Let’s talk money. Money! We all need money to do the things we want to do or have the things we want, I know I do. Traveling is such an important part of my life and something I love doing, but as we all know, it costs money. Lately, Mark and I have been planning our big trip at the end of the year and while I’m super excited to plan and finally visit those countries, I know that a lot of money saving is coming up in the near future.
I went a little off my budget path in March… Okay, I went off it a lot. When I look at my budget app, almost everything is in the red, ah! Maybe it was partly because I was trying to get out of a rut, but every now and then I want to shop and eat really good food! I was going to take a picture of my money to add some excitement to this post, buuuuuuut, I’ve pretty much spent all my cash… Anyway, I was scanning Pinterest for budget tips and came across this challenge: Focus on Finances on Fun, Cheap, or Free. I was inspired by this clever way to budget and since it’s past January, I though, Why not create my own?
So now I’m blogging about it, so people out there in the internet world know what I’m doing. If it’s blog official, I have to stick to it, right?
From previous months, I have determined how much is a good overall spending goal for the month. A part of this challenge is to withdraw all the money I need for the month, to decrease the amount of times I go to the ATM. It also motivates me to save as much money as I can, because the unspent, excess money will go into my savings (yes!). Another main part of the challenge is a spending freeze, a day/week when you don’t spend any money (bills excluded).
Why all this budgeting? An important part about budgeting is having a specific goal in site. “I want to save 5 million dollars by June.” Okay, that’s a great goal, but is it attainable? Maybe if you’re Bill Gates, but if you’re a English teacher in Japan, you will never see that kind of money. Make realistic, attainable goals for yourself, so you’re not stressed out about saving an amount of money that isn’t feasible. Sooooo…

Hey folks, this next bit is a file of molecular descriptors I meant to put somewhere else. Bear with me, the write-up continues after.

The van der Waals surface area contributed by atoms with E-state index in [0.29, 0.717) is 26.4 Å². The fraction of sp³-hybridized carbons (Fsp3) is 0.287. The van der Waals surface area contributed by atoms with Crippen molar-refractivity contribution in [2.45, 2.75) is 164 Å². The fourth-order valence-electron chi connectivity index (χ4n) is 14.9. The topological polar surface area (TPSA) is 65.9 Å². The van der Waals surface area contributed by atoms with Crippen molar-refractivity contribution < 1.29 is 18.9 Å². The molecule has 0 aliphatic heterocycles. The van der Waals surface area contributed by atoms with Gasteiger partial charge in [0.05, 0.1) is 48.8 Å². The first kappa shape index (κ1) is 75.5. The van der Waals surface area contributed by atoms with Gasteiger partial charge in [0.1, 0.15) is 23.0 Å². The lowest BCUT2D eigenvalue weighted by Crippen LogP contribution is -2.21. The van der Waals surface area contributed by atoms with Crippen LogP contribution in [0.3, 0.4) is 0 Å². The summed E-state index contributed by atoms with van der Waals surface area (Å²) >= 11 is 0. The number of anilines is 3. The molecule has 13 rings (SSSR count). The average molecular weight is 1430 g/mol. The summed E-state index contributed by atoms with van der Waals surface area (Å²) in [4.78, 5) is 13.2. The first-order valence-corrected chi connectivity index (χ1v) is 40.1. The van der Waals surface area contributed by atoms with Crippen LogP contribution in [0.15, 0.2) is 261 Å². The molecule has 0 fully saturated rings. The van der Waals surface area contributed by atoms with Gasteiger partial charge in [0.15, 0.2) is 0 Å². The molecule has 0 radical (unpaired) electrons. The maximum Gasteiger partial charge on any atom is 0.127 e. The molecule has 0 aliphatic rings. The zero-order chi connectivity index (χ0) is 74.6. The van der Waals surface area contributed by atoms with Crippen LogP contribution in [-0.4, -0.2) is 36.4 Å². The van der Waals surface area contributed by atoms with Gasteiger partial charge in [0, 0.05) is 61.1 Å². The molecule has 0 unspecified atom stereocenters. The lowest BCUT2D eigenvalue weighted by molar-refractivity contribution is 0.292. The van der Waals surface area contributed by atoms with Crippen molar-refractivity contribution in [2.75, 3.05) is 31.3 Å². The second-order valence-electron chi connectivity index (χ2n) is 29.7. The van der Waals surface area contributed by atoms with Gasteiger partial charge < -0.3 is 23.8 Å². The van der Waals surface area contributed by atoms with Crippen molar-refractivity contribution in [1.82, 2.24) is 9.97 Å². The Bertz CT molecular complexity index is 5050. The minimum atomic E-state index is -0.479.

Let’s make a goal! (This is how I talk to my students: Let’s (insert verb here)! I’m all about ‘Let’s do such and such’ now) By December, I want to send $6000 back home to build my savings for grad school and a new car. I also want to save $1,500 for my winter trip in December.
Why? I want/need a new car, because once I go home, I will have no means of transportation. I also need to go to back to school in order to be able to work in the field I want to go into. Lastly, I love traveling and think it’s very important to experience different cultures because it broadens your understanding about yourself and the world. There are so many places I want to travel to! I would like to cross off my two top countries off my list of travel destinations in December.
Feel free to join along! It’s always nice to know that you’re not the only person doing a challenge alone. Let me know if you are because I would love to hear about your experiences and different kinds of saving methods you use.
How do you budget? What methods have worked really well for you? What are you saving up for?
I’m in no way an expert on being an expat. I’ve only lived abroad for almost 8 months (holy cow! 8 months already?!) but in that short time, I’ve had so many new experiences and had to figure my way through situations that would never happen back at home. Last time, I asked Mark a few questions about his worries and excitements about moving here. I was so really happy to see everyone’s responses. They made Mark feel a lot better about moving! Thank you so much!
Today, it’s my turn to bestow my wisdom for him (okay, I’m not that wise and my advice isn’t that great) from my experiences from living in Japan, so far. Even though I do this almost everyday…
I’m not sure what this has to do with the post, but you can see this if you move to Japan!
Worries about abiding by the culture
Watch people. Maybe that’s my anthropology background speaking, but really, watch people. You can learn so much from just watching what other people are doing, whether it’s at a restaurant or at work. It is important to read up about certain cultural practices before moving, so you’re not seen as completely rude and ignorant, but many times, you can’t learn everything from a book or a web page. Like, I didn’t know that you’re supposed to flatten out your milk cartons after eating school lunch. How exactly am I supposed to do that? I watched the kids and a lot of them helped me. (Fun fact: they recycle the milk cartons and they are made into toilet paper!).